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Poilu: The World War I Notebooks of Corporal Louis Barthas, Barrelmaker, 1914-1918


by Louis Barthas

Postcard image of Kaiser Wilhelm II and Kaiser Franz Joseph, in the Secessionist style. The men are in a hexagonal lozenge, an image that may have been drawn from them riding in a carriage. Kaiser Wilhelm is wearing the uniform and shako of the Death's Head Hussars. Above the image, the word "Völkerkrieg" (people's war); below "1914; In Treue Fest" (fixed in loyalty).

Postcard of Kaiser Wilhelm II and Kaiser Franz Joseph, in the Secessionist style. Kaiser Wilhelm is wearing the uniform and shako of the Death's Head Hussars.

Poilu: The World War I Notebooks of Corporal Louis Barthas, Barrelmaker, 1914-1918 Translated by Edward M. Strauss with a Foreword by Robert Cowley and Introductions and Afterword by Rémy Cazals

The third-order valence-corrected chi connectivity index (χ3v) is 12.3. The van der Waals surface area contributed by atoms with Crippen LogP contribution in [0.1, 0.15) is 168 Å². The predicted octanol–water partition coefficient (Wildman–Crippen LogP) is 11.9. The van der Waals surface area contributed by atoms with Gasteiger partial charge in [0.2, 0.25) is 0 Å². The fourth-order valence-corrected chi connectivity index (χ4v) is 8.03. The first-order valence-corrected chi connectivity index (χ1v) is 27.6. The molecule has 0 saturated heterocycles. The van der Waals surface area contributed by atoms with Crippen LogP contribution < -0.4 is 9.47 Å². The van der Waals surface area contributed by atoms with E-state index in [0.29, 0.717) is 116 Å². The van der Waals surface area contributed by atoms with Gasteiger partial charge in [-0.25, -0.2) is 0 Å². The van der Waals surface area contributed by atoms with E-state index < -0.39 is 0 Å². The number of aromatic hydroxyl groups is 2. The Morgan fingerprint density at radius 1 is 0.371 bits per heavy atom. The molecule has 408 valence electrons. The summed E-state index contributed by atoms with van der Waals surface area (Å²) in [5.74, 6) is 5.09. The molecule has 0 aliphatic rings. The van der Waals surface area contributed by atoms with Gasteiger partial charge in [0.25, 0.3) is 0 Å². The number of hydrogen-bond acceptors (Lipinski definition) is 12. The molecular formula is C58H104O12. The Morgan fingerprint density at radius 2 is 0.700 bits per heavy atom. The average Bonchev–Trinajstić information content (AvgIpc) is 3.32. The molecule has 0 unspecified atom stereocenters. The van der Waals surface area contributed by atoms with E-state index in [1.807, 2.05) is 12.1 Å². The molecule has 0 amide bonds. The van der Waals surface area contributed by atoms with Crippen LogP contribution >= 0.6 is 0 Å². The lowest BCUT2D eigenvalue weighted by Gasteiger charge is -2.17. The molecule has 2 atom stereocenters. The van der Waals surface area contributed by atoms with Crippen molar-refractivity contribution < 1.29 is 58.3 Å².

Corporal Louis Barthas, a reservist in the French Territorial Army, served for the duration of the War, fighting in the Second and Third Battles of Artois in May and September, 1915, at Verdun in the spring of 1916, in the Battle of the Somme, in Champagne and the Argonne. A barrel-maker by trade, a socialist in his politics, Barthas leads men and later boys throughout the war.

Barthas on himself, p. 170, after he is demoted from corporal to private: 'Take away my stripes because I lack military spirit, for my socialist and antimilitarist opinions—so be it. . . . But the words "setting a bad example" were just too much.'

Barthas is humane. He longs to see young men and women working, laughing, and flirting at harvest time, as he would have done. In the war, he is an older man. And when he and his men have an opportunity to help harvest, he assists and elderly couple who have no one else.

Barthas would be a man well worth meeting.

Publisher: Yale University Press, 2014

Copyright: 2014 by Yale University